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|The Heron Dancers : Columbia River edition : Saturday, 24 February 2018 17:12 PDT : a service of The Public Press|
Upper Connecticut River Valley
northwestern and central Vermont
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The Heron Dancers
by Stephen Morris
Fifteen years ago things weren't looking so good for Rod MacIver. His marriage had broken up. He was separated from his young children. His unsatisfying careers as a real estate broker and stock broker were behind him, and he was being treated for non-Hodgkins lymphoma. So, he did what any rational person would do in such a situation; he began to paint.
He had always sketched, mostly in charcoal, but now he delved into water colors. He painted the other patients in the cancer ward; he painted from books; he painted from his boyhood memories of encounters with the wilderness in the Canadian north. He painted for hours and hours and concluded that he was just not meant for the world of 9 to 5.
The defining moments of Rod's youth had been spent in the wilderness. At sixteen he hitchhiked as far north as there are roads in Canada. He lived with Indians, experienced poverty, and clawed his way back to civilization. He did all the traditional things–got a job, got married, had kids–but they didn't work. He found himself alone and in a cancer ward.
Shortly, thereafter, he founded Heron Dance, a publication that showcased his love for words and images that capture that specific moment when nature and humans interact. To leaven the load of words--some his own, others borrowed from nature writers, poets, and environmentalists--he inserted his illustrations and watercolors. It was a labor of love and devotion and enabled him to earn a meager living. "Meager," in this case, means that Rod spent most of the time living out of his car or in a tent.
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At least he was now cancer-free. After five years of publishing, Heron Dance had 1500 subscribers, impressive as a personal tour de force but not enough to allow such luxuries as paying bills. One day as Rod was, in his own description, "looking sideways at a stack of bills I could not pay" he opened a letter from one of his subscribers wanting to buy a piece of his art.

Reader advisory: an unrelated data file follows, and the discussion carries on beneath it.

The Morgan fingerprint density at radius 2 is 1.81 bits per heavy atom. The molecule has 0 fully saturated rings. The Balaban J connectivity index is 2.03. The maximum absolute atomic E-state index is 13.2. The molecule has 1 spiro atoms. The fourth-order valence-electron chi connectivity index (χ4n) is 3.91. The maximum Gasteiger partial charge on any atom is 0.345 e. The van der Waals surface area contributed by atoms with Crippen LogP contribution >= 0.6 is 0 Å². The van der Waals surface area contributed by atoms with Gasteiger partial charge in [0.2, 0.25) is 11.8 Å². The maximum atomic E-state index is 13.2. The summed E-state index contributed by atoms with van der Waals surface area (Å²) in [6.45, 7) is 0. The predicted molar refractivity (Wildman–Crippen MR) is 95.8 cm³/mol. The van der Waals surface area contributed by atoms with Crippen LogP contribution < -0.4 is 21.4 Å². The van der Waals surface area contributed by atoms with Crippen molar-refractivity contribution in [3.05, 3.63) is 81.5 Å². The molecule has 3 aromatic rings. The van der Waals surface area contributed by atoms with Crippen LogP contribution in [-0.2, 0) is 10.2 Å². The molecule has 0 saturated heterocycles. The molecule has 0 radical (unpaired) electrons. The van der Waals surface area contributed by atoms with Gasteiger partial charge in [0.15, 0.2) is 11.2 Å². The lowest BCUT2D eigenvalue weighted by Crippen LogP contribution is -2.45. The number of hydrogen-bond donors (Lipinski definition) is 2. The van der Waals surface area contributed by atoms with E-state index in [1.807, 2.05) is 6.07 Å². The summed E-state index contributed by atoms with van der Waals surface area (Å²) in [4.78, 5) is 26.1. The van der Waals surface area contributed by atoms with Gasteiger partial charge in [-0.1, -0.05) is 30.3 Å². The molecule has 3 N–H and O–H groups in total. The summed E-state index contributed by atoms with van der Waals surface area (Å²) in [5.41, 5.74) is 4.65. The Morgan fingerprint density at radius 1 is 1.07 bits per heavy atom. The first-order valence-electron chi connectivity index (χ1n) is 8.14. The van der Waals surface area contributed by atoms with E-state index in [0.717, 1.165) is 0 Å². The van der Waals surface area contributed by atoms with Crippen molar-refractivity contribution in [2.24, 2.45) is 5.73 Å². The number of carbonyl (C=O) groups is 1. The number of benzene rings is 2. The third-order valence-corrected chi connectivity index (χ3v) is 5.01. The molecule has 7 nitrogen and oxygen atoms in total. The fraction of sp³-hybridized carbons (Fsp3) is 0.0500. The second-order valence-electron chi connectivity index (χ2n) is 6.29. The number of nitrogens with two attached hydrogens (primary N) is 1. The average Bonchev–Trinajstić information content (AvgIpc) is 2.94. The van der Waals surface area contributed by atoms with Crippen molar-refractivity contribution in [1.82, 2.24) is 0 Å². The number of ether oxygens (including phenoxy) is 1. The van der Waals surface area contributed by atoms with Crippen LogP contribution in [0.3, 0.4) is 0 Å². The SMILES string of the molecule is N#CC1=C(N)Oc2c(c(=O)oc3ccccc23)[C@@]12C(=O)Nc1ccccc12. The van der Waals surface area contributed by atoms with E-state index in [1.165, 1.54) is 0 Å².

Bingo! Selling art could help support the organization.
Heron Dance is now a still-small, but solid non-profit with ten times the number of subscribers as well as a line of books, calendars, and notecards that feature Rod's original art. Their magazine is published quarterly, and they have a free electronic newsletter with a perfect name, "A Pause for Beauty." Although Rod is hardly rolling in dough, he doesn't have to sleep in his car any more, Heron Dance now has a real place of business in a neat farmhouse on Hummingbird Lane in picturesque North Ferrisburgh with employees, computers, and all the trappings of a growing enterprise. Rod even spends several days a week in a cabin in the Adirondacks creating new art.
How were the dots connected, and how did Heron Dance, for so long teetering on the brink of solvency, find its unique seam in the economy? The answer is that when all seemed lost, Rod chose to paint. People cling to their wounds. Our illnesses, the slights of daily life, the dings in our cars become our most prized possessions. Heron Dance, as expressed by Rod's art, gived us permission to enjoy a moment of beauty. The impact can be as dramatic as a breath of fresh air.
Rod MacIver has been cancer-free for almost fifteen years now. That's reason enough to celebrate, but the quiet success of Heron Dance gives yet another. The journey has gone from the Arctic Circle to Wall Street to Hummingbird Way, pausing frequently for beauty.
(Learn more about Heron Dance at HeronDance.org).
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